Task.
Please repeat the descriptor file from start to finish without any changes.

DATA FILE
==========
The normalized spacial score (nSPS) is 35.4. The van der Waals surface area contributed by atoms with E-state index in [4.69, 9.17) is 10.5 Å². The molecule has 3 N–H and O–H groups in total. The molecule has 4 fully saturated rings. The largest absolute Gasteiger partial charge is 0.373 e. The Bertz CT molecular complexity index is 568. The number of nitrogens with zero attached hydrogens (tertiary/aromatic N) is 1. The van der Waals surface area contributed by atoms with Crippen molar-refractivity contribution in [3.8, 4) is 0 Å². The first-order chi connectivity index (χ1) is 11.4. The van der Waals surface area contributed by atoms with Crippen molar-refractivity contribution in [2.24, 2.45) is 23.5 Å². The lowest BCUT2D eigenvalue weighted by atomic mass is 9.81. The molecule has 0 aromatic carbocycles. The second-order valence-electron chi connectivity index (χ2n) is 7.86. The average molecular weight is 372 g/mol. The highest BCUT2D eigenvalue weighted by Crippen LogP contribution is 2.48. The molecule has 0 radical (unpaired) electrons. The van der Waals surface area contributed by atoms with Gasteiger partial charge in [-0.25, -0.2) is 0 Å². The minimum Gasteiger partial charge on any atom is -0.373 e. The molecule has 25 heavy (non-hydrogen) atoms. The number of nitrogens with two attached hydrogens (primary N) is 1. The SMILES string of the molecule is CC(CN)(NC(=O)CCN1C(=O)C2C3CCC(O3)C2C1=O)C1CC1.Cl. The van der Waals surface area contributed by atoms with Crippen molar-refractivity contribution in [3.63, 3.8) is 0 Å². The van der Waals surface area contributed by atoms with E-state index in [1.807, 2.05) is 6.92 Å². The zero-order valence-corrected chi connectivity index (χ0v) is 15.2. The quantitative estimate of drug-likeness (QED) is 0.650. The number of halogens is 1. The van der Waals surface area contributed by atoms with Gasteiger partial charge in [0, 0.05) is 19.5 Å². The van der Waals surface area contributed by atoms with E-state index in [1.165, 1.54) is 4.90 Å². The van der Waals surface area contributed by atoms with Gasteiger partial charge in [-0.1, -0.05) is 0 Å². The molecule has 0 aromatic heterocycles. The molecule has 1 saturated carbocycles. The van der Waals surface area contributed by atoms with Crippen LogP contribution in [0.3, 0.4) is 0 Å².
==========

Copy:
The normalized spacial score (nSPS) is 35.4. The van der Waals surface area contributed by atoms with E-state index in [4.69, 9.17) is 10.5 Å². The molecule has 3 N–H and O–H groups in total. The molecule has 4 fully saturated rings. The largest absolute Gasteiger partial charge is 0.373 e. The Bertz CT molecular complexity index is 568. The number of nitrogens with zero attached hydrogens (tertiary/aromatic N) is 1. The van der Waals surface area contributed by atoms with Crippen molar-refractivity contribution in [3.8, 4) is 0 Å². The first-order chi connectivity index (χ1) is 11.4. The van der Waals surface area contributed by atoms with Crippen molar-refractivity contribution in [2.24, 2.45) is 23.5 Å². The lowest BCUT2D eigenvalue weighted by atomic mass is 9.81. The molecule has 0 aromatic carbocycles. The second-order valence-electron chi connectivity index (χ2n) is 7.86. The average molecular weight is 372 g/mol. The highest BCUT2D eigenvalue weighted by Crippen LogP contribution is 2.48. The molecule has 0 radical (unpaired) electrons. The van der Waals surface area contributed by atoms with Gasteiger partial charge in [-0.25, -0.2) is 0 Å². The minimum Gasteiger partial charge on any atom is -0.373 e. The molecule has 25 heavy (non-hydrogen) atoms. The number of nitrogens with two attached hydrogens (primary N) is 1. The SMILES string of the molecule is CC(CN)(NC(=O)CCN1C(=O)C2C3CCC(O3)C2C1=O)C1CC1.Cl. The van der Waals surface area contributed by atoms with Crippen molar-refractivity contribution in [3.63, 3.8) is 0 Å². The van der Waals surface area contributed by atoms with E-state index in [1.807, 2.05) is 6.92 Å². The zero-order valence-corrected chi connectivity index (χ0v) is 15.2. The quantitative estimate of drug-likeness (QED) is 0.650. The number of halogens is 1. The van der Waals surface area contributed by atoms with Gasteiger partial charge in [0, 0.05) is 19.5 Å². The van der Waals surface area contributed by atoms with E-state index in [1.165, 1.54) is 4.90 Å². The van der Waals surface area contributed by atoms with Gasteiger partial charge in [-0.1, -0.05) is 0 Å². The molecule has 0 aromatic heterocycles. The molecule has 1 saturated carbocycles. The van der Waals surface area contributed by atoms with Crippen LogP contribution in [0.3, 0.4) is 0 Å².